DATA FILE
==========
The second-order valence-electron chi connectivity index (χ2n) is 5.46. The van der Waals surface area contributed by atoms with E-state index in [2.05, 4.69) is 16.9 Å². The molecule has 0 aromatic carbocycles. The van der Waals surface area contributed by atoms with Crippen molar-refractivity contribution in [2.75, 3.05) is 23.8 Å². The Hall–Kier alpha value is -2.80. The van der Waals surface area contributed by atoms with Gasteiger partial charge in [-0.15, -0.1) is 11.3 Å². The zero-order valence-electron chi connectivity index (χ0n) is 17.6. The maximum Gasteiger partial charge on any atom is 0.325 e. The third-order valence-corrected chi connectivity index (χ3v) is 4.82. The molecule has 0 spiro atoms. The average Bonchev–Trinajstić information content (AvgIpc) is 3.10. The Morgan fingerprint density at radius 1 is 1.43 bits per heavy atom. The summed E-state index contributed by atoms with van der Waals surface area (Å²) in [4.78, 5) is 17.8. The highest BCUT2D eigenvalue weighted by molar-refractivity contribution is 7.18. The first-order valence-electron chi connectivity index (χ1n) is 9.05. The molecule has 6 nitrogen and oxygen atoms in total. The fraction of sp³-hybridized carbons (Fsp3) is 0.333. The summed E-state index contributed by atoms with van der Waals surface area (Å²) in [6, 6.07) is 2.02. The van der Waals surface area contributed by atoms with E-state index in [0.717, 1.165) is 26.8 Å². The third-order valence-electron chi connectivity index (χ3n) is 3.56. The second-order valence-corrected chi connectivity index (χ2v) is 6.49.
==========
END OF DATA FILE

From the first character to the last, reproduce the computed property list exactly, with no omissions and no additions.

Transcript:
The second-order valence-electron chi connectivity index (χ2n) is 5.46. The van der Waals surface area contributed by atoms with E-state index in [2.05, 4.69) is 16.9 Å². The molecule has 0 aromatic carbocycles. The van der Waals surface area contributed by atoms with Crippen molar-refractivity contribution in [2.75, 3.05) is 23.8 Å². The Hall–Kier alpha value is -2.80. The van der Waals surface area contributed by atoms with Gasteiger partial charge in [-0.15, -0.1) is 11.3 Å². The zero-order valence-electron chi connectivity index (χ0n) is 17.6. The maximum Gasteiger partial charge on any atom is 0.325 e. The third-order valence-corrected chi connectivity index (χ3v) is 4.82. The molecule has 0 spiro atoms. The average Bonchev–Trinajstić information content (AvgIpc) is 3.10. The Morgan fingerprint density at radius 1 is 1.43 bits per heavy atom. The summed E-state index contributed by atoms with van der Waals surface area (Å²) in [4.78, 5) is 17.8. The highest BCUT2D eigenvalue weighted by molar-refractivity contribution is 7.18. The first-order valence-electron chi connectivity index (χ1n) is 9.05. The molecule has 6 nitrogen and oxygen atoms in total. The fraction of sp³-hybridized carbons (Fsp3) is 0.333. The summed E-state index contributed by atoms with van der Waals surface area (Å²) in [6, 6.07) is 2.02. The van der Waals surface area contributed by atoms with E-state index in [0.717, 1.165) is 26.8 Å². The third-order valence-electron chi connectivity index (χ3n) is 3.56. The second-order valence-corrected chi connectivity index (χ2v) is 6.49.